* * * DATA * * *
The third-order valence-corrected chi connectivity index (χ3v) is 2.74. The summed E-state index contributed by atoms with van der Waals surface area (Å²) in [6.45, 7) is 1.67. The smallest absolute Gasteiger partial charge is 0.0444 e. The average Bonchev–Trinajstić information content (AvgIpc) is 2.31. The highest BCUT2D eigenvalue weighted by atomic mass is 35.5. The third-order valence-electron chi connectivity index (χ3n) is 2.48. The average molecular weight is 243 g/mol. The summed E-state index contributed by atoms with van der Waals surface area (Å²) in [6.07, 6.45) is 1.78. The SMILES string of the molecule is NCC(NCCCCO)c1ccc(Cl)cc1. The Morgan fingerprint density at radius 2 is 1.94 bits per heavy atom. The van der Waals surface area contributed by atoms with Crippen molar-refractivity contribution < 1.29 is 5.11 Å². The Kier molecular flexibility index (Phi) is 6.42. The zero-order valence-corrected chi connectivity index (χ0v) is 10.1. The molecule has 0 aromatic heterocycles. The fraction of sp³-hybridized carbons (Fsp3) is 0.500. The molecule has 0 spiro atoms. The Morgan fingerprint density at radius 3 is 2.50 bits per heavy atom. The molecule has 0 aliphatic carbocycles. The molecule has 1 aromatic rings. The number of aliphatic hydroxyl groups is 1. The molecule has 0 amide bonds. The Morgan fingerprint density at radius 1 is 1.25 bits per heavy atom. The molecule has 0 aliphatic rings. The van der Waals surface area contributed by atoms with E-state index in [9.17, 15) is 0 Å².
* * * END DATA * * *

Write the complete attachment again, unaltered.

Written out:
The third-order valence-corrected chi connectivity index (χ3v) is 2.74. The summed E-state index contributed by atoms with van der Waals surface area (Å²) in [6.45, 7) is 1.67. The smallest absolute Gasteiger partial charge is 0.0444 e. The average Bonchev–Trinajstić information content (AvgIpc) is 2.31. The highest BCUT2D eigenvalue weighted by atomic mass is 35.5. The third-order valence-electron chi connectivity index (χ3n) is 2.48. The average molecular weight is 243 g/mol. The summed E-state index contributed by atoms with van der Waals surface area (Å²) in [6.07, 6.45) is 1.78. The SMILES string of the molecule is NCC(NCCCCO)c1ccc(Cl)cc1. The Morgan fingerprint density at radius 2 is 1.94 bits per heavy atom. The van der Waals surface area contributed by atoms with Crippen molar-refractivity contribution < 1.29 is 5.11 Å². The Kier molecular flexibility index (Phi) is 6.42. The zero-order valence-corrected chi connectivity index (χ0v) is 10.1. The molecule has 0 aromatic heterocycles. The fraction of sp³-hybridized carbons (Fsp3) is 0.500. The molecule has 0 spiro atoms. The Morgan fingerprint density at radius 3 is 2.50 bits per heavy atom. The molecule has 0 aliphatic carbocycles. The molecule has 1 aromatic rings. The number of aliphatic hydroxyl groups is 1. The molecule has 0 amide bonds. The Morgan fingerprint density at radius 1 is 1.25 bits per heavy atom. The molecule has 0 aliphatic rings. The van der Waals surface area contributed by atoms with E-state index in [9.17, 15) is 0 Å².